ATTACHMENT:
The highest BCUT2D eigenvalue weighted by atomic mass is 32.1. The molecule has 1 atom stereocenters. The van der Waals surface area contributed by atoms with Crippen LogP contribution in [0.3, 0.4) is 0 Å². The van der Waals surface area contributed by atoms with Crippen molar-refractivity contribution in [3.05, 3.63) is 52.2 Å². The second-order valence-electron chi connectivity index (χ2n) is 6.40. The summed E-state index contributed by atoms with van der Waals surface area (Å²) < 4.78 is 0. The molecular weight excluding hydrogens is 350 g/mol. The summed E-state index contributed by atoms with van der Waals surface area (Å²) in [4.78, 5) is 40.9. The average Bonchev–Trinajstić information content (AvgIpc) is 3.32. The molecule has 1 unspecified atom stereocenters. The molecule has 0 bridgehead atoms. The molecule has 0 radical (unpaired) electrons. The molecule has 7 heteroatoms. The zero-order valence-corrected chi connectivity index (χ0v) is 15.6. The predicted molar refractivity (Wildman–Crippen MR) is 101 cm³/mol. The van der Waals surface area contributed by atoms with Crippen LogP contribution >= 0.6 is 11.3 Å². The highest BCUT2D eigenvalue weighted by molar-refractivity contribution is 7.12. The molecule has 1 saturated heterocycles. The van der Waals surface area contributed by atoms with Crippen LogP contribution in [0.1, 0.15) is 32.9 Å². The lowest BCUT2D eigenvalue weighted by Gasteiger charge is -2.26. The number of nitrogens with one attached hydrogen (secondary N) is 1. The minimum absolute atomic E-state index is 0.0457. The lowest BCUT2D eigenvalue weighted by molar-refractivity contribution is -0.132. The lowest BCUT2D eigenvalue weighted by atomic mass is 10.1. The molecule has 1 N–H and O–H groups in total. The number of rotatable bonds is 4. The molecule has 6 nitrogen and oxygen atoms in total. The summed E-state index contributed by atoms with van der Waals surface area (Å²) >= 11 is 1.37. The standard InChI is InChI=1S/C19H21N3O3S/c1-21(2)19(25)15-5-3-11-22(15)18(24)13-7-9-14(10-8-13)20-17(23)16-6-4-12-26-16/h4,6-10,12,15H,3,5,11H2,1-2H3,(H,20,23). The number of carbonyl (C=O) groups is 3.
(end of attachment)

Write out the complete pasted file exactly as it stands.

The highest BCUT2D eigenvalue weighted by atomic mass is 32.1. The molecule has 1 atom stereocenters. The van der Waals surface area contributed by atoms with Crippen LogP contribution in [0.3, 0.4) is 0 Å². The van der Waals surface area contributed by atoms with Crippen molar-refractivity contribution in [3.05, 3.63) is 52.2 Å². The second-order valence-electron chi connectivity index (χ2n) is 6.40. The summed E-state index contributed by atoms with van der Waals surface area (Å²) < 4.78 is 0. The molecular weight excluding hydrogens is 350 g/mol. The summed E-state index contributed by atoms with van der Waals surface area (Å²) in [4.78, 5) is 40.9. The average Bonchev–Trinajstić information content (AvgIpc) is 3.32. The molecule has 1 unspecified atom stereocenters. The molecule has 0 bridgehead atoms. The molecule has 0 radical (unpaired) electrons. The molecule has 7 heteroatoms. The zero-order valence-corrected chi connectivity index (χ0v) is 15.6. The predicted molar refractivity (Wildman–Crippen MR) is 101 cm³/mol. The van der Waals surface area contributed by atoms with Crippen LogP contribution >= 0.6 is 11.3 Å². The highest BCUT2D eigenvalue weighted by molar-refractivity contribution is 7.12. The molecule has 1 saturated heterocycles. The van der Waals surface area contributed by atoms with Crippen LogP contribution in [0.1, 0.15) is 32.9 Å². The lowest BCUT2D eigenvalue weighted by Gasteiger charge is -2.26. The number of nitrogens with one attached hydrogen (secondary N) is 1. The minimum absolute atomic E-state index is 0.0457. The lowest BCUT2D eigenvalue weighted by molar-refractivity contribution is -0.132. The lowest BCUT2D eigenvalue weighted by atomic mass is 10.1. The molecule has 1 N–H and O–H groups in total. The number of rotatable bonds is 4. The molecule has 6 nitrogen and oxygen atoms in total. The summed E-state index contributed by atoms with van der Waals surface area (Å²) >= 11 is 1.37. The standard InChI is InChI=1S/C19H21N3O3S/c1-21(2)19(25)15-5-3-11-22(15)18(24)13-7-9-14(10-8-13)20-17(23)16-6-4-12-26-16/h4,6-10,12,15H,3,5,11H2,1-2H3,(H,20,23). The number of carbonyl (C=O) groups is 3.